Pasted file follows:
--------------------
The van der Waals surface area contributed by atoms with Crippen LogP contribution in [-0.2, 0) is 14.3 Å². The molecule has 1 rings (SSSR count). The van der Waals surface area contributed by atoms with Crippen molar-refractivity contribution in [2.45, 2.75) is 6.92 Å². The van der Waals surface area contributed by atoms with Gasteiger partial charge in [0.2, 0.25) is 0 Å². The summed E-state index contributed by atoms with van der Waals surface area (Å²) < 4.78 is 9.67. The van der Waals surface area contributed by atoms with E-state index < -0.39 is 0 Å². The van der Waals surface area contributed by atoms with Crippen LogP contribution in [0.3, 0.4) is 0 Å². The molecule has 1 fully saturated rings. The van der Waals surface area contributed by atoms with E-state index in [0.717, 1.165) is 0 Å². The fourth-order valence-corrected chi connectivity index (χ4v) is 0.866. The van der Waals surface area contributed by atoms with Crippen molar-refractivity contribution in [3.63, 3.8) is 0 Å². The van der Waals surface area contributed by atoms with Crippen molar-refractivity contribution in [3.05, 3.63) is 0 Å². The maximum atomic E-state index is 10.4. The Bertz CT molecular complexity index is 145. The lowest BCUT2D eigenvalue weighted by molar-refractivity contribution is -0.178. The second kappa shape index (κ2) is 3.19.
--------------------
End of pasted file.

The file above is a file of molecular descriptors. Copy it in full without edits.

The van der Waals surface area contributed by atoms with Crippen LogP contribution in [-0.2, 0) is 14.3 Å². The molecule has 1 rings (SSSR count). The van der Waals surface area contributed by atoms with Crippen molar-refractivity contribution in [2.45, 2.75) is 6.92 Å². The van der Waals surface area contributed by atoms with Gasteiger partial charge in [0.2, 0.25) is 0 Å². The summed E-state index contributed by atoms with van der Waals surface area (Å²) < 4.78 is 9.67. The van der Waals surface area contributed by atoms with E-state index < -0.39 is 0 Å². The van der Waals surface area contributed by atoms with Crippen LogP contribution in [0.3, 0.4) is 0 Å². The molecule has 1 fully saturated rings. The van der Waals surface area contributed by atoms with E-state index in [0.717, 1.165) is 0 Å². The fourth-order valence-corrected chi connectivity index (χ4v) is 0.866. The van der Waals surface area contributed by atoms with Crippen molar-refractivity contribution in [3.63, 3.8) is 0 Å². The van der Waals surface area contributed by atoms with Crippen molar-refractivity contribution in [3.05, 3.63) is 0 Å². The maximum atomic E-state index is 10.4. The Bertz CT molecular complexity index is 145. The lowest BCUT2D eigenvalue weighted by molar-refractivity contribution is -0.178. The second kappa shape index (κ2) is 3.19.